The ability to run truly anonymous, ad hoc online surveys is a critical aspect of online security. Surveys in which participants are not anonymous might not elicit truthful responses. More important, we believe it is unethical to depend on trusted third parties, such as traditional online survey providers, to provide anonymity when dealing with sensitive survey data that participants supply under the assumption that they are anonymous. Recent attacks on major companies (for instance, Sony) have demonstrated that such solutions can be breached, and the anonymity they claim to provide is just an illusion. ANONIZE provides a solution to this problem without relying on any trusted third parties.


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About the Authors

Susan Hohenberger is an associate research professor in the Department of Computer Science at Johns Hopkins University. Hohenberger received a PhD in computer science from the Massachusetts Institute of Technology. Her research on practical cryptographic systems received an NSF Career Award, a Google Research Award, and a Microsoft Faculty Fellowship. Contact her at

Steven Myers is an associate professor in the Department of Informatics and Computing at Indiana University and director of the academic security programs. His research interests include theoretical and applied cryptographic systems, phishing, and understanding emergent effects on cybersecurity. Myers received a PhD in computer science from the University of Toronto. Contact him at samyers@

Rafael Pass is an associate professor of computer science at Cornell University and Cornell NYC Tech. His research interests include cryptography and its interplay with computational complexity and game theory. Pass received a PhD in computer science from the Massachusetts Institute of Technology. He’s a recipient of the NSF Career Award, the AFOSR Young Investigator Award, the Alfred P. Sloan Fellowship, and the Microsoft Faculty Award. Contact him at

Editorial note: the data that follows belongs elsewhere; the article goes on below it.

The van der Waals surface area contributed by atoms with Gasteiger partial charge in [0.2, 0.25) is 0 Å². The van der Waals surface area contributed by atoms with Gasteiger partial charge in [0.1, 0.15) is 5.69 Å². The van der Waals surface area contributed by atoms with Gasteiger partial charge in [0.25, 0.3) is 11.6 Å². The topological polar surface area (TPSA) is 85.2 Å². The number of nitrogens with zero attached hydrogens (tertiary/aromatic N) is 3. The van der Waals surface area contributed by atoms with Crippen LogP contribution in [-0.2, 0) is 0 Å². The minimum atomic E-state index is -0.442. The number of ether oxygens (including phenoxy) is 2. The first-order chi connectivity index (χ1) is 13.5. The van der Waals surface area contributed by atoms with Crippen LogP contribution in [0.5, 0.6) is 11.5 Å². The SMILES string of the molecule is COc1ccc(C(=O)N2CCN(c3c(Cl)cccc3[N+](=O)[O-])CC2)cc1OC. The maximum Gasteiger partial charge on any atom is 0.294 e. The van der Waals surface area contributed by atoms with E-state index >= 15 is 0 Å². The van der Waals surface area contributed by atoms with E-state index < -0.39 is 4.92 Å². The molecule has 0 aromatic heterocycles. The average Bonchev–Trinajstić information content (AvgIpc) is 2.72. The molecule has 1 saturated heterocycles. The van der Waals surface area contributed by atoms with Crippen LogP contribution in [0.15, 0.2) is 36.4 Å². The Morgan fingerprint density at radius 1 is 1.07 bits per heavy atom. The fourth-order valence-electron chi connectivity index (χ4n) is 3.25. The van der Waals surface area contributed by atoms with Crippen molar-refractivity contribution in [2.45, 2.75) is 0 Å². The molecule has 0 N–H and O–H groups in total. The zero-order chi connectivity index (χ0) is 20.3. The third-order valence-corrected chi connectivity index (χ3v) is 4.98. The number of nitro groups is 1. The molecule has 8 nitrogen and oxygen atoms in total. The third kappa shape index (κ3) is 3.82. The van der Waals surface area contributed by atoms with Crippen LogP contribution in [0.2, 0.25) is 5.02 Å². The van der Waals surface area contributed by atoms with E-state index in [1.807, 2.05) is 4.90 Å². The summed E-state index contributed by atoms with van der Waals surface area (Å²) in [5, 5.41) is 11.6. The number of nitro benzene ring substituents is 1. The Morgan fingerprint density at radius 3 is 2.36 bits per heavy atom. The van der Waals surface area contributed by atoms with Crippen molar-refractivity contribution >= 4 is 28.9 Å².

Abhi Shelat is an associate professor of computer science at the University of Virginia. shelat received a PhD in computer science from the Massachusetts Institute of Technology. He received the NSF Career award, the Virginia FEST Distinguished Young Investigator prize, a Microsoft Research Faculty Fellowship, and an SAIC Scholars Research Award. Contact him at


This article first appeared in IEEE Security & Privacy magazine. IEEE Security & Privacy offers solid, peer-reviewed information about today's strategic technology issues. To meet the challenges of running reliable, flexible enterprises, IT managers and technical leads rely on IT Pro for state-of-the-art solutions.